Regarding the evidence which should have been disclosed, the appellant argued that the High Court had failed to apply the second part of the test from McInnes. The Supreme Court also rejected this argument. As it was confined to compatibility issues, the Supreme Court could only ask whether the High Court had applied the correct test, not whether it had applied the test correctly. The Crown’s submission to the High Court was expressly founded on the McInnes test and, by reciting the words of the test, the court made clear that it had applied it. The appellant tried to argue that the High Court’s conclusions on the second part of the McInnes test were so manifestly wrong that it had not in reality applied that test. However, this was essentially an argument that the High Court had applied the test incorrectly and the Supreme Court was not prepared to entertain it. The High Court had applied the correct tests for the purposes of Article 6 and found that the appellant’s trial was fair.
In the end, the role of the Supreme Court was limited. As Lord Reed made clear, the court was not sitting as a criminal appeal court exercising a general power of review. The Article 6 issues had been authoritatively determined by the High Court of Justiciary when it dismissed Macklin’s appeal against his conviction. All the Supreme Court could do was ensure that in exercising its appellate function, the High Court had applied the appropriate Article 6 tests as set out in McInnes.
by Thomas Raine
15 October 2015
Shahid v. Scottish Ministers (Scotland),  UKSC 58 – read judgment.
The Supreme Court has held that the continuation of a prisoner’s solitary confinement for safety reasons was not authorised under domestic rules and incompatible with the right to private life under Article 8 of the European Convention on Human Rights (“ECHR”).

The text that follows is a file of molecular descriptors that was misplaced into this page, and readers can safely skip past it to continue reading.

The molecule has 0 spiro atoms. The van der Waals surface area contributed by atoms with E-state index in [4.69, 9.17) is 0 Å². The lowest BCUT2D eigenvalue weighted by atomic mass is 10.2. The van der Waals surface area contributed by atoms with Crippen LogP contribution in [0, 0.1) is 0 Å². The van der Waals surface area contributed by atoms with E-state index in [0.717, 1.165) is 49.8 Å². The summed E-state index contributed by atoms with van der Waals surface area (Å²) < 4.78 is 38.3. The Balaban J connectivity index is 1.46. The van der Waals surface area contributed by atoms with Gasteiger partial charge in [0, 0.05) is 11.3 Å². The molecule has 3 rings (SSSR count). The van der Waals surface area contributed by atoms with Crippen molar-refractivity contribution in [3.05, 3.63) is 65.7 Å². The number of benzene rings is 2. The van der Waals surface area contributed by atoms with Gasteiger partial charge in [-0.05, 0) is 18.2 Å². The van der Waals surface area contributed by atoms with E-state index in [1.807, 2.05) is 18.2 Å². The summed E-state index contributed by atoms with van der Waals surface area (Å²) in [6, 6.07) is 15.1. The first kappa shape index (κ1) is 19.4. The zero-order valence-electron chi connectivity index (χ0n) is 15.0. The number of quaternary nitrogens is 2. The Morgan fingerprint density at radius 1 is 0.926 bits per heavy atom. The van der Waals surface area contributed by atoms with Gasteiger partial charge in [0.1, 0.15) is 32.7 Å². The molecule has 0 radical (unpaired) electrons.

by Fraser Simpson
The appellant, Imran Shahid, was first placed in solitary confinement in October 2005. His confinement was continued following his conviction for the racially motivated murder of a 15-year-old boy. The decision was based on threats made against the appellant. This period of solitary confinement continued until his eventual reintegration into the general prison population in August 2010.
The appellant had originally challenged his continued segregation in both the Outer and Inner Houses of the Court of Session (see this previous post for a discussion of the Inner House’s opinion). The Scottish courts refused his complaints and held that his prolonged solitary confinement accorded with both domestic law and Articles 3 and 8, ECHR.
The Supreme Court, in a unanimous decision delivered by Lord Reed, held that not only was the continued segregation invalid according to domestic law, but it also amounted to a violation of Article 8.
Compliance with domestic law?
The relevant rules concerning the power to place a prisoner in solitary confinement were, at the relevant time, contained in the Prisons and Young Offenders Institutions (Scotland) Rules 1994 and 2006. Despite the amendment of the Rules during the relevant period, the core provisions relating to the grounds for segregation and the time limits imposed remained the same. The purpose of Shahid’s segregation – to maintain good order and protect him – was not in question. Shahid instead contended that certain time limits contained within the Prison Rules relating to the continuation of a period of segregation had not been complied with. The relevant provision, Rule 94(5), states: